I also wanted to show life as someone with a chronic and degenerative disease. And I wanted to show all that glamorous shit, like my travels—the huge, green sea, the cows in the deep South, the way people stand around smoking cigarettes on corners in Italy, a balcony in Spain. But then I wanted to show something simple, like a rainy day, a picture of my mother, someone who has recovered and fought and recovered again, a book of poetry. A picture of myself eating ice cream.
I struggle with making it all add up—the perfect caption, the right message, being relateable but also mysterious. I think I want none of that. I don’t have the synchronicity of a branding agency or the energy, time, or desire to mimic one. I could post once a day—and it could fit a narrative aimed at whatever goal, but the anxiety comes from having too many selves and no clear way to condense it all into one digital space.
If you can do that—if your digital self sells a product or sells your book or simply shows who you are, or your most important aspects (or the aspect you feel like sharing with the world), that’s wonderful. I follow and engage with people who are the subject of “Instagram envy” daily. Sometimes I even feel it.
And, strangely, bewilderingly, I have been told that I myself am seen as one of those people.
It’s hard to stand outside of yourself and see who you’ve become, all the selves you’ve projected outward. It’s hard to decide what to share and what to keep.
At what point does the digital and the flesh fold into one another and simply exist, perfectly, without anxiety or dread or an existentialist confusion?
I think back on the episode of the 2016 episode of Black Mirror, “Nosedive.” It’s about a status-obsessed world completely and totally ruled by social media. It’s ostensibly a take-down of social media culture (the way we position our cups for the perfect shot, the way we live for the capture instead of the moment, the way we hyper-reveal ourselves in the name of acceptance). It made me sick—literally—to see a world in which our value and worth was created by some digital projection of enoughness, where our very currency, our very capability and opportunity, was linked to likes and approval.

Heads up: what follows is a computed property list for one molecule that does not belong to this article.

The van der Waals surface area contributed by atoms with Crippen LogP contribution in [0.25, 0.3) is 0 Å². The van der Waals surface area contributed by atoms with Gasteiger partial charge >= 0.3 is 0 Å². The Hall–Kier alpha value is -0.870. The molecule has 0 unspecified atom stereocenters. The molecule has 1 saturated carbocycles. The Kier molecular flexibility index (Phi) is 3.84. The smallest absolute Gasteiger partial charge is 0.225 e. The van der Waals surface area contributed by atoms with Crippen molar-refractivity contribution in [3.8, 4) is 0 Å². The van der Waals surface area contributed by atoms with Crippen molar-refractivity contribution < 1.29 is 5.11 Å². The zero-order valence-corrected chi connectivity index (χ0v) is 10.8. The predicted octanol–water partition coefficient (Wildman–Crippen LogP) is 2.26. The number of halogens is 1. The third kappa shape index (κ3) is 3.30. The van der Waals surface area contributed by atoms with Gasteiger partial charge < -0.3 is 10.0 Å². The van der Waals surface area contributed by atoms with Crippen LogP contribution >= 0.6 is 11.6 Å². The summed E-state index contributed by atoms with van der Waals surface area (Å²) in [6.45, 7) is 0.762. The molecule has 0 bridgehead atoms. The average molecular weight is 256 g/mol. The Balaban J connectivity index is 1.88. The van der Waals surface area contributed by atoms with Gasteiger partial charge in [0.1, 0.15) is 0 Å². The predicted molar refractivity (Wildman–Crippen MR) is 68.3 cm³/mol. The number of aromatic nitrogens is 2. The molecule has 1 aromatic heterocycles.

It’s not exactly the reality, yet it’s not exactly far off. We can still rent a car if we’ve only got 25 followers, but we do subconsciously assign worth to someone with more. Don’t we?
When it comes to making art, expressing yourself, selling something, promoting your work, or simply sharing a part of yourself which you find beautiful, meaningful, or honest, there is almost no doubt about it: Social media can be helpful.
When we post something that adds to conversations and ideas and resistance of the status quo, something that forces the world to look an ugliness or reality in the eyes, we are doing a good thing. When we reclaim identity and spread messages of hope and unity, we are making the world better. When we rally digitally and then come together in real life, we win. When we can educate, learn, reform, and represent, we win. When we debunk illnesses like body myths and when we share our stories of food and culture and hope we are building a net of love that spans cities and countries.
But what happens when we spend time curating our feed? Do we unintentionally relay messages of productivity and success or worth? Do we somehow let other “less important” things fall to the side because they’re not grammable? Do we illicit in others (and, equally importantly, ourselves) a sense of needing to be around to update, to always be "on," to always be likeable, to always be good enough, to always be beautiful, to always be a provider of “great content?”
What happens if we stop? If the photo doesn’t fit the feed? Does our book go unsold? Does our projected self die a little inside? Does our value decrease in some way we we don't even know how to express?
There is also a privilege in being influential via social media. What does it mean? Or, more importantly, what doesn’t it mean? How can we all access that influence ethically—without harm to others or ourselves?
Today I’m going to update my Instagram. I’m going to share a piece of myself for promotional purposes—because I want you to learn about my book. There it is. That's true.
But that same post is also about my trauma, my fear, my wound. And about my hope. My light. My love. My resilience. My gratitude. My offering.
The trick must be to lean into the wilderness of it with the best intentions, I think. To recognize, like in real life, that we can't be or do everything perfectly all at once. That it's okay to not always add up or be on. To not always be palatable or perfect. To just exist.
To sit back and think about what conversations like these really mean—that we're even spending time having them. What are we missing out here in the real world when we are online? What nuance? What gravity? What splendor?
How do we make room for it all? The balancing of half real—half curated? Humans have always found a way. But I’m not sure we’ve figured this out yet. Learning to balance our many selves—and the culmination of them all: us—takes time, and it’s worth being cognizant of.
Lisa Marie Basile is the founding creative director of Luna Luna. She has written for the New York Times, Sabat Magazine, Narratively, Grimoire magazine, Venefica, The Establishment, Refinery 29, Bust, Hello Giggles, and more. She is the author of Light Magic for Dark Times and poetry collections Andalucia and Apocryphal, as well as the forthcoming Nympholepsy. Lisa Marie earned a master's degree in writing from The New School. She lives in New York City.